What is Herbalism?

The word “herbalism” is thrown around a lot but what is it? Let’s dive into the history of herbalism and where the practice originated.

Back in medieval Europe, individuals would sell wines, spices, and herbs as well as prepare medicines and sell them to physicians and those who were ill. They would even give medical advice. These shops were known as “apothecaries.”

The word ‘apothecary’ is derived from apotheca, meaning a place where wine, spices and herbs were stored.1

Apothecaries originally started out in the grocery business and later created guilds. A guild is a group of people with similar interests and skills who would make and sell products together.  Sometimes they would join up with doctors but their main job was to supply remedies to the doctors.

By the mid-sixteenth century apothecaries had become the equivalent of today’s community pharmacists, dealing mainly with the preparation and sale of substances for medicinal purposes.2

Apothecaries were very common for centuries but began to decline in the 1800s and early 1900s as chemist’s shops began to replace them. The chemist’s shops were then replaced by the pharmacies that we know today that receive their supply of drugs from pharmaceutical companies. However, apothecaries never truly died out, especially in eastern countries. Today herbalist have stepped in to take over the role that apothecary shop keepers had.

Herbalist:  a person who grows, sells, or uses herbs to treat illness3

The word “apothecary” is not commonly used anymore but is slowly regaining popularity when referring to places you can buy herbs. The modern-day practice of using herbs in health care is referred to as “herbalism” and those practicing herbalism are called “herbalist.”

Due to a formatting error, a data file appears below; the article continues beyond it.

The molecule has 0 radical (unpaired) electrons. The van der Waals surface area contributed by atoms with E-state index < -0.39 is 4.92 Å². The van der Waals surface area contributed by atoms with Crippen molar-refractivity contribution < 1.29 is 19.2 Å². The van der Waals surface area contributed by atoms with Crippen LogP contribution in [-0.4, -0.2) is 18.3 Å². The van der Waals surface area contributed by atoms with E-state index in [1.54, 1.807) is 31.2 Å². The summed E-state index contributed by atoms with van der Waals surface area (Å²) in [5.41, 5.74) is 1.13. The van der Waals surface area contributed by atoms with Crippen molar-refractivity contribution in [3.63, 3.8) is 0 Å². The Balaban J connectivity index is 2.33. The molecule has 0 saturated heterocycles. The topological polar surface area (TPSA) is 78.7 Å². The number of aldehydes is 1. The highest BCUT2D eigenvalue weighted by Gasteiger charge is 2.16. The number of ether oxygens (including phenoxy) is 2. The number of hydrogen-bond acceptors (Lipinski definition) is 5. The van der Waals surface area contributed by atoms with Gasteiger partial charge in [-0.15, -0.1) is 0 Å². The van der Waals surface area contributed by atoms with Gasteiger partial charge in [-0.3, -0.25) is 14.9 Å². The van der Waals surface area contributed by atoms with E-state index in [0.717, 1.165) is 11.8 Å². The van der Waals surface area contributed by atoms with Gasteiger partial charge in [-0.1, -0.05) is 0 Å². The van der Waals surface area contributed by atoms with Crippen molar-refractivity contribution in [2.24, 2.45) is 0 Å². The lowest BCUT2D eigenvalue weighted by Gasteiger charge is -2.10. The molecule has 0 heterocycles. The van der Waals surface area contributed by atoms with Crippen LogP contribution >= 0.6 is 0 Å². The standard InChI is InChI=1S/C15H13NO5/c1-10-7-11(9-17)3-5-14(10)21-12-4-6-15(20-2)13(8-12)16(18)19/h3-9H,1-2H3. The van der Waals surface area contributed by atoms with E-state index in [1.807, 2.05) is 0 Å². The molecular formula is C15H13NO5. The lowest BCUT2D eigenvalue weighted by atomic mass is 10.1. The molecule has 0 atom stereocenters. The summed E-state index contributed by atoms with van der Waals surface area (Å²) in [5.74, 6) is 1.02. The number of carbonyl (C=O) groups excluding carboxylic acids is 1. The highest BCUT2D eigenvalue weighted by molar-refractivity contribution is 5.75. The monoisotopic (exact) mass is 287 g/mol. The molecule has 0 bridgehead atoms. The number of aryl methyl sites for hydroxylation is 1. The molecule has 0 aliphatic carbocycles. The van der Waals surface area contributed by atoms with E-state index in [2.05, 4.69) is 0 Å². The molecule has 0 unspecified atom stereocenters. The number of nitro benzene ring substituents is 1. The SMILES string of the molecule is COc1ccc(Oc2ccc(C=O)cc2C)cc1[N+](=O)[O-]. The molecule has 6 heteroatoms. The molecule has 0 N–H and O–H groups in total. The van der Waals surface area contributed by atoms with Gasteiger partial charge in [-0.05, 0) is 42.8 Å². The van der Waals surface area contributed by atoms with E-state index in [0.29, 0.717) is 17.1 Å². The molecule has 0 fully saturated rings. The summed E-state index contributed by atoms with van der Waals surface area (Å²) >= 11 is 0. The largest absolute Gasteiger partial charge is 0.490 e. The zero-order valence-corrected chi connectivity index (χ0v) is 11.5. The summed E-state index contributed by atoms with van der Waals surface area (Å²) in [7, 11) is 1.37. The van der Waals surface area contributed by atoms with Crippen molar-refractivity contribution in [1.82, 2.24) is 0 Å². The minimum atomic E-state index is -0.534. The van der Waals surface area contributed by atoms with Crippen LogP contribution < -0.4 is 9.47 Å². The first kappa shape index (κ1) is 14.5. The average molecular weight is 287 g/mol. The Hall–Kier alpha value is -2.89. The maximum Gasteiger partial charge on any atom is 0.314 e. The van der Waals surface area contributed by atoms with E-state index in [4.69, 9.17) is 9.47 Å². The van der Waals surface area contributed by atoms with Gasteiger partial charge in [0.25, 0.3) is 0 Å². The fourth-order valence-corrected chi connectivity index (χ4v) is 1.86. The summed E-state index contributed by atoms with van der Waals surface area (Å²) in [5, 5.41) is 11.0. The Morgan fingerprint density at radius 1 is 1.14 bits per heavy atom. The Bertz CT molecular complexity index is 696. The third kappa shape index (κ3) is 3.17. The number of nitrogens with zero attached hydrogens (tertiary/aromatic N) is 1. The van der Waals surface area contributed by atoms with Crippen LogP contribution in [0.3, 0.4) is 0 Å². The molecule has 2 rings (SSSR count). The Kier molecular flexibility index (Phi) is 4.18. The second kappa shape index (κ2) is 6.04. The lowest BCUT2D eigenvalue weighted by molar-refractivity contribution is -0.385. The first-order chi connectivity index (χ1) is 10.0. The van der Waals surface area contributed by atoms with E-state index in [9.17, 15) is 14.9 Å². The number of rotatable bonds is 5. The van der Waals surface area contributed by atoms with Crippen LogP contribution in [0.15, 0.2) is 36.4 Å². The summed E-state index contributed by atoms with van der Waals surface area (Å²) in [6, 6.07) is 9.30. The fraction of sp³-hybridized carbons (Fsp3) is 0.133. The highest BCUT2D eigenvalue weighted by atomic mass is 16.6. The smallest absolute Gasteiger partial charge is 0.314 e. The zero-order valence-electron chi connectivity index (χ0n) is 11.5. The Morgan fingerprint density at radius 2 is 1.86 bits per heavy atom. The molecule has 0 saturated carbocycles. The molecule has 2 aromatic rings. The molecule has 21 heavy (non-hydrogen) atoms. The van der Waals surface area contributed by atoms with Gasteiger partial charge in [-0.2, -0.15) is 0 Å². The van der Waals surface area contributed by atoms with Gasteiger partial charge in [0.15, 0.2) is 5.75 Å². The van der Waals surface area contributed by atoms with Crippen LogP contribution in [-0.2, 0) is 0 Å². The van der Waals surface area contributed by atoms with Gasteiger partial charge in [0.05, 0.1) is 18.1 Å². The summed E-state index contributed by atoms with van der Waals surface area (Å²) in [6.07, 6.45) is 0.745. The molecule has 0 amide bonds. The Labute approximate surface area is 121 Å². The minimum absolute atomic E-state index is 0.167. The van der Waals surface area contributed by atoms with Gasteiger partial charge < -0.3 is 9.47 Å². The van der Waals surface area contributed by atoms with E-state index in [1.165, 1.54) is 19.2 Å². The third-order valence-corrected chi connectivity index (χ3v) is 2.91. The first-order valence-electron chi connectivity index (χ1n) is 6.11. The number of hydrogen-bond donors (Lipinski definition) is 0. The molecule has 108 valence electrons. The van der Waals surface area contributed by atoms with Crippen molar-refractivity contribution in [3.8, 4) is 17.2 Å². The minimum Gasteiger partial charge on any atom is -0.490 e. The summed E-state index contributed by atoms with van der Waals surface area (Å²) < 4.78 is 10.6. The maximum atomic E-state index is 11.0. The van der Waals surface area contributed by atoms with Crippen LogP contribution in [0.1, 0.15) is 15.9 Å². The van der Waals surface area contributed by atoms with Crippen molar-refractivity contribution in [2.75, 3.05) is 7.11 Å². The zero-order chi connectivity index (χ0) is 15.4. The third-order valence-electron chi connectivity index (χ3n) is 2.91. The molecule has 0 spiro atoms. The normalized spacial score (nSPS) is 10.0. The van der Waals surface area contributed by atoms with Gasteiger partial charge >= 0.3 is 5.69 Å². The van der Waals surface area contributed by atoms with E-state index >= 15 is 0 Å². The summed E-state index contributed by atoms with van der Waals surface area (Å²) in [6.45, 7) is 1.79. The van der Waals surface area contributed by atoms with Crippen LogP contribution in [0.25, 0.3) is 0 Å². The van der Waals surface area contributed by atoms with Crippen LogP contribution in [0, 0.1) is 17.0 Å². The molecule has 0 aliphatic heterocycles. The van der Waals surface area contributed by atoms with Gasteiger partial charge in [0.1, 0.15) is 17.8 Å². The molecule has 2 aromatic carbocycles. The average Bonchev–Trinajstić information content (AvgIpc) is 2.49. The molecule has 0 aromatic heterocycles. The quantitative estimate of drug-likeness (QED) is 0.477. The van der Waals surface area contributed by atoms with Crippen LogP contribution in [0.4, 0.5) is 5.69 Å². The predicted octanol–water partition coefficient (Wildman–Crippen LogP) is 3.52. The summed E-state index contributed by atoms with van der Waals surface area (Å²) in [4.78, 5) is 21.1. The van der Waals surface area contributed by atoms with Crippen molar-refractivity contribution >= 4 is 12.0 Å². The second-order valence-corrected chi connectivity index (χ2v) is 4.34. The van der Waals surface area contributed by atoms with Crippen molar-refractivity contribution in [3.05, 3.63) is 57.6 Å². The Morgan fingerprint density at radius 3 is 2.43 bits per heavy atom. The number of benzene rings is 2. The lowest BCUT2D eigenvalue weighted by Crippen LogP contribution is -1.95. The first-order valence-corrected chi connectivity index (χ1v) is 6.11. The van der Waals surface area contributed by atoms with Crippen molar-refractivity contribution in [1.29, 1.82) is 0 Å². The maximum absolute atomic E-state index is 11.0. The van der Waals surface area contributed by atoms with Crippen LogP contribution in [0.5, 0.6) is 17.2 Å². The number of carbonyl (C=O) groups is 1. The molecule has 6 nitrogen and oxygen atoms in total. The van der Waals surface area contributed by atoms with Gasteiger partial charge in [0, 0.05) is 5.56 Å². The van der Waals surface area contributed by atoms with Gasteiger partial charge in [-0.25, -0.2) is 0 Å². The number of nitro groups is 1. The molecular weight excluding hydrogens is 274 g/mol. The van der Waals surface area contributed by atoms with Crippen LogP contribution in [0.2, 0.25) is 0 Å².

[Herbalists] include native healers, scientists, naturopaths, holistic medical doctors, researchers, writers, herbal pharmacists, medicine makers, wild crafters, harvesters and herbal farmers…4

Those who use plants for therapy, including aromatherapists, acupuncturists, midwives and more, can also be considered herbalists.

Herbalism is often associated with witchcraft and other supernatural practices. Though both may use some of the same herbs to creating medicine or performing rituals, both are completely different.  Herbalism is based on science and research and does not involve any supernatural rituals to treat illnesses, though the two crafts may be combined for the same objective.

There are different types of herbal practices over the centuries including Traditional Western Medicine, Traditional Chinese Medicine, and Traditional Ayurvedic Medicine. You can learn more about these practices here.

Herbalism is constantly changing. The use of plants for treating illnesses has been around since the dawn of man. It’s starting to make a comeback but can be hard to practice due to government regulations. However, herbalism should not be a complete replacement for medical care. It is very important to consult with medical professionals before starting something new.


1 Apothecaries of London: Origins
2 AHG Herbal Medicine Fundamentals
3 Merriam-Webster: Herbalist
4 Apothecaries

Disclaimer: This content is for educational purposes only. I am not a doctor, veterinarian, dietician, or health expert. Licensing is not available in the United States for an herbalist to practice herbal medicine.  If you wish to have advice on a medical problem, please consult a doctor. Every person is different and I cannot guarantee that any information provided will work for everyone.  You are responsible for your own health and any decision to alter your health is your own choice. Please consult a doctor before making any serious health changes.

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